Saturday, March 23, 2013

The Merrimack River - Renewable Energy

We all know that hydroelectric power is renewable energy. As an engineer of a sort and historian of a different sort, I've been asked a few times what the actual hydroelectric power potential of the Merrimack River at Lowell is. Many months ago I did a post that covered some of this. However, I don't quite trust my math and that wasn't the pure focus of that post, so I decided to do another one.

The questions are:

  1. How much power - at peak - can the Merrimack theoretically provide? Because of large seasonal variations in flow, this number can vary by a magnitude. So, we are also interested in how much power, in dry spells, it can reliably provide.
  2. How much water can go through the canal system? This number I figure should be very close to the historical figures. We've all seen in the summer that the river underneath the Pawtucket Falls Bridge is bone dry as it is all diverted into the canals. In the spring, there's a ton of water down there that is not being used for any mechanical purposes. 
  3. How much electricity does Lowell currently produce off of the Merrimack, at various sites around the city?
  4. Are there ways to produce more power we haven't implemented?
The first figures aren't hard to get. We just need to go to the USGS website and look at some flow figures for Lowell, since waterpower is a simple formula of volume times drop times weight of the water.

Total Power Available

So, we'll start here. This is the statistics for the amount of water in the Merrimack River below the Concord River. So, this isn't really at the point we are interested in, but for our purposes, it should be fine. You can surf around the site if you'd like, but it seems like the Concord River contributes maybe 10% of the water volume at this point, so we'll be within reason to use these figures and maybe round down as appropriate.

Two numbers in this chart are the most important: High flow and low flow.

Low flow, in August, is about 2,500 cfs (cubic feet per second). This is the reliable amount of energy available to the city. We can assume that due to the dam and lock system, the height of the canals, that is, the drop part of the equation, is constant.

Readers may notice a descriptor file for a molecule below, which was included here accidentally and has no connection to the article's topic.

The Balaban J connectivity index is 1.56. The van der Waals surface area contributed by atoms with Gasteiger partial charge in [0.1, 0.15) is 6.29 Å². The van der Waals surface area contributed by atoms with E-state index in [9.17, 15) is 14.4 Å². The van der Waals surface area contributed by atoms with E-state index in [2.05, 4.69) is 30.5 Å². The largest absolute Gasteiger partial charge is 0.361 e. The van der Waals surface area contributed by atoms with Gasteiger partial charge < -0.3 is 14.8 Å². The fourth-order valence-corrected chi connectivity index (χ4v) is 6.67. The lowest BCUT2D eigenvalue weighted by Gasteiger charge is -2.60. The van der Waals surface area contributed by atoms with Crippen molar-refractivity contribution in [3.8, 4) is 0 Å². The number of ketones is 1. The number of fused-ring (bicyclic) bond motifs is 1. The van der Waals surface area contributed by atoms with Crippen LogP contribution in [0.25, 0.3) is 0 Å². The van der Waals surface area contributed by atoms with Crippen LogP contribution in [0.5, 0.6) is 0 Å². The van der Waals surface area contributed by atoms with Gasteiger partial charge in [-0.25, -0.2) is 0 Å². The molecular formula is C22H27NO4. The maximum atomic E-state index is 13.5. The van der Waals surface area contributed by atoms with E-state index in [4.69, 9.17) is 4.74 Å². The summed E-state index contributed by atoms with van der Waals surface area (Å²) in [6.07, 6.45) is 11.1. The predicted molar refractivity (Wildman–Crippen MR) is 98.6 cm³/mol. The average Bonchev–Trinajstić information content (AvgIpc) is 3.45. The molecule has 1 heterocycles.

High flow, in April, is nearly ten times that: 22,000 cfs. Again, the canal and dam system controls the level of the water in the system.

Now, that formula. I'm going to mention Patrick Malone's excellent Waterpower in Lowell book, which, in addition to having extensive data on the water the mills used (we'll get back to that), and the way it was captured, utilized, and researched, contains the formula I mentioned above. It also mentions, as we are often told, that the Merrimack River drops about 30 feet at Lowell and water weighs 62.4 lbs per cubic foot.

So, on the low end, we're talking about

2,500 cfs * 62.4 lbs per cf * 30 ft = 4,680,000 lb-ft per second.

Now, let's step back to high school physics. What is a pound-foot per second?

Well, a foot-pound is a unit of energy, equal to 1.356 Joules. A Joule per second is a Watt, a measure of power. So...let's convert foot-pounds to joules:

4,680,000 lb-ft * 1.356 = 6,345,228 joules

Since we're interested in joules per second, the number is directly equivalent to a watt. Our math says that at lowest flow, Lowell can expect 6.35 MW of power from the river before we factor in the energy efficiency of a turbine (which can be as high as 90%). That's a lot of lightbulbs! A horsepower is 746 watts so we're talking 8,509 horsepower, or a few dozen cars. Let that sink in as you think about gasoline: If you drive a 250hp car, your car produces about 1/30 the guaranteed power available from the entire Merrimack River at one of the best sites for an industrial city in the nation.

Now, sometimes the drop in the river is listed as 32 or even 34 feet. What's that do to these numbers? 34 feet is 7.19 MW.

Now, high flow: